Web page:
£1 Billion. That’s the total amount raised by the top two crowd-funding (CF) websites over the last four years. That’s the GDP of a small nation being given to around 100,000 projects by regular people. Government spending on basic research sits at about this amount every year since 2011. That these figures are even close suggests that if science uses CF, we could see some amazing discoveries.
CF works by people buying into someone’s idea for a product. They see the idea on social media and with a few taps they can pledge amounts to back the project. The inventor then receives the money they need to get going and, hopefully, they’ll be successful. I like this because there’s nowhere else where a consumer can be involved so organically with the creation of their product.
By crowds of people paying the cost upfront, with some risk, everyone wins. Companies finance most research but for them there is a need for it to be product oriented. It must
be ultimately sellable. Governments also have agendas. They answer to voters and what voters think should be invested in. This allows for open minded research but it is still restricted to what the public are interested in. Charities are also concerned with public opinion and they have to be seen to be investing in the right things. Charities can’t finance things which aren’t relevant to their cause.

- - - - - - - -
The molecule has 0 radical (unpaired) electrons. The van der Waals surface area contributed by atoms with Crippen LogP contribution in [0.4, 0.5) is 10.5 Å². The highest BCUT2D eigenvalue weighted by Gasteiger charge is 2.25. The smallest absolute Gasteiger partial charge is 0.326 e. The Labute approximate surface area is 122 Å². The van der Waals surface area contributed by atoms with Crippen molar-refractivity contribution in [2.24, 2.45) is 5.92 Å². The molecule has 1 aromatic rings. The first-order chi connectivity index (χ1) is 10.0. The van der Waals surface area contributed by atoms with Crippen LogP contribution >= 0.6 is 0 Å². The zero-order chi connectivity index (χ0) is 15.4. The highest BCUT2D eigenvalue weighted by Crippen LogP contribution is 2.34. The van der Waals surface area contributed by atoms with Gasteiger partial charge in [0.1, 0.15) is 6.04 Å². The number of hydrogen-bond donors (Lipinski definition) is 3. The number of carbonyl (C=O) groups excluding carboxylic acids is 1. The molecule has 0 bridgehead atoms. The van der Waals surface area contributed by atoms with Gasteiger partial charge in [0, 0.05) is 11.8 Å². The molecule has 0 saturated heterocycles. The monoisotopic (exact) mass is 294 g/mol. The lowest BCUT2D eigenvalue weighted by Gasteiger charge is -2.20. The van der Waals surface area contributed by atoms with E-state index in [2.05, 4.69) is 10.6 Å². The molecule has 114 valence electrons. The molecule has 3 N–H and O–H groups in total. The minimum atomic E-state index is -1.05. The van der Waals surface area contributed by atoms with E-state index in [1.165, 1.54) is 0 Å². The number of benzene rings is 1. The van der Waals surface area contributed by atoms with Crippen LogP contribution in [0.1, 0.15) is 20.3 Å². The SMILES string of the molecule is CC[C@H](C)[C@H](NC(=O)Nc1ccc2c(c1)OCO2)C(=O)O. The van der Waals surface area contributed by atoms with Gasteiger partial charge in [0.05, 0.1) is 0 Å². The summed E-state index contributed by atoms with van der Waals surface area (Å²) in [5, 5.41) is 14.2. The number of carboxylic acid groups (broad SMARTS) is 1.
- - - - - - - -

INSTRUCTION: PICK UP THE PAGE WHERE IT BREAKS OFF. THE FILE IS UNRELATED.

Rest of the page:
Overall, I think there is little scope for passion, imagination or enthusiasm in today’s scientific community. For sure, scientists love what they do but gone are the days of the explorer, free to chase the stars. Could CF liberate science? Kickstarter has a failure rate of 60% which I think indicates a community not entirely driven by success. This promises research without fear of failure. But why would people CF research?
CF is no altruistic act. People invest for the product or for what the product says about them. If researchers can get people to emotionally buy in to their research then CF could work for them. Making this possible is the fact that everything people do and say on social media is all on some level to project a persona. Companies get exposure by having a brand which people want to align themselves with. Alignment with brands is behind all viral advertising and therefore the success of CF. So if research can be branded compellingly I think people will buy into it because they will want to look however that brand makes them look.
CF is growing. From feature films to AI headsets. Why is this? Partly because people want great products but also because they want to be a part of something. CF won’t solve the problems science has with money. What CF will do is make people care about science. It’ll make science more present on the timelines and news feeds of the world. And if there’s one thing Companies, Governments and Charities pay attention to, it’s what everyone is talking about.